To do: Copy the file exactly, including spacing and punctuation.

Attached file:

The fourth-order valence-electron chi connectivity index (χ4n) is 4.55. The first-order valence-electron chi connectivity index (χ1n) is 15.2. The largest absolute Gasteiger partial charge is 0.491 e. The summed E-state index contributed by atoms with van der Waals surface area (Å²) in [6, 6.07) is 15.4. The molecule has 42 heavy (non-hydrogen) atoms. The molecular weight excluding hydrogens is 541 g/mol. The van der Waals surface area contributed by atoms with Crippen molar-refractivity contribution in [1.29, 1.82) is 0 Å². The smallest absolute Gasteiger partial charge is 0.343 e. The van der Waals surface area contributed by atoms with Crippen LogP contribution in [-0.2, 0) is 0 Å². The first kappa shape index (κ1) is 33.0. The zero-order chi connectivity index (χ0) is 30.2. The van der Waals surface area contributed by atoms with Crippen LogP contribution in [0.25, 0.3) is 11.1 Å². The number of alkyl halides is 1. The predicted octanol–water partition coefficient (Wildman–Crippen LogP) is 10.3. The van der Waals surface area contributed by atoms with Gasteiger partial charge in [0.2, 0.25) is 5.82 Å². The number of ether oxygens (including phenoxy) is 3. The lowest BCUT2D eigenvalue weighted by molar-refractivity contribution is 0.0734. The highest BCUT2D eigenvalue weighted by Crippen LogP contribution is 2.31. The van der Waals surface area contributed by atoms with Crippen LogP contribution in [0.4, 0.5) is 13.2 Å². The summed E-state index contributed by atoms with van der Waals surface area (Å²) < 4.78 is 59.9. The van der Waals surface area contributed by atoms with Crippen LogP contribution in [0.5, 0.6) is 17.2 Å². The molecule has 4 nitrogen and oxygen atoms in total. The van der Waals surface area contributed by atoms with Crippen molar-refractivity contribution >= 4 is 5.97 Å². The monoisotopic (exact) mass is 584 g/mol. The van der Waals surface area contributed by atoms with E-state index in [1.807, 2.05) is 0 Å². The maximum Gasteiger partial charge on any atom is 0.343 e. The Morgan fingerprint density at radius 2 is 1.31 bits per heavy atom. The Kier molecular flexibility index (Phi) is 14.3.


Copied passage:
The fourth-order valence-electron chi connectivity index (χ4n) is 4.55. The first-order valence-electron chi connectivity index (χ1n) is 15.2. The largest absolute Gasteiger partial charge is 0.491 e. The summed E-state index contributed by atoms with van der Waals surface area (Å²) in [6, 6.07) is 15.4. The molecule has 42 heavy (non-hydrogen) atoms. The molecular weight excluding hydrogens is 541 g/mol. The van der Waals surface area contributed by atoms with Crippen molar-refractivity contribution in [1.29, 1.82) is 0 Å². The smallest absolute Gasteiger partial charge is 0.343 e. The van der Waals surface area contributed by atoms with Crippen LogP contribution in [-0.2, 0) is 0 Å². The first kappa shape index (κ1) is 33.0. The zero-order chi connectivity index (χ0) is 30.2. The van der Waals surface area contributed by atoms with Crippen LogP contribution in [0.25, 0.3) is 11.1 Å². The number of alkyl halides is 1. The predicted octanol–water partition coefficient (Wildman–Crippen LogP) is 10.3. The van der Waals surface area contributed by atoms with Gasteiger partial charge in [0.2, 0.25) is 5.82 Å². The number of ether oxygens (including phenoxy) is 3. The lowest BCUT2D eigenvalue weighted by molar-refractivity contribution is 0.0734. The highest BCUT2D eigenvalue weighted by Crippen LogP contribution is 2.31. The van der Waals surface area contributed by atoms with Crippen LogP contribution in [0.4, 0.5) is 13.2 Å². The summed E-state index contributed by atoms with van der Waals surface area (Å²) < 4.78 is 59.9. The van der Waals surface area contributed by atoms with Crippen LogP contribution in [0.5, 0.6) is 17.2 Å². The molecule has 4 nitrogen and oxygen atoms in total. The van der Waals surface area contributed by atoms with Crippen molar-refractivity contribution >= 4 is 5.97 Å². The monoisotopic (exact) mass is 584 g/mol. The van der Waals surface area contributed by atoms with E-state index in [1.807, 2.05) is 0 Å². The maximum Gasteiger partial charge on any atom is 0.343 e. The Morgan fingerprint density at radius 2 is 1.31 bits per heavy atom. The Kier molecular flexibility index (Phi) is 14.3.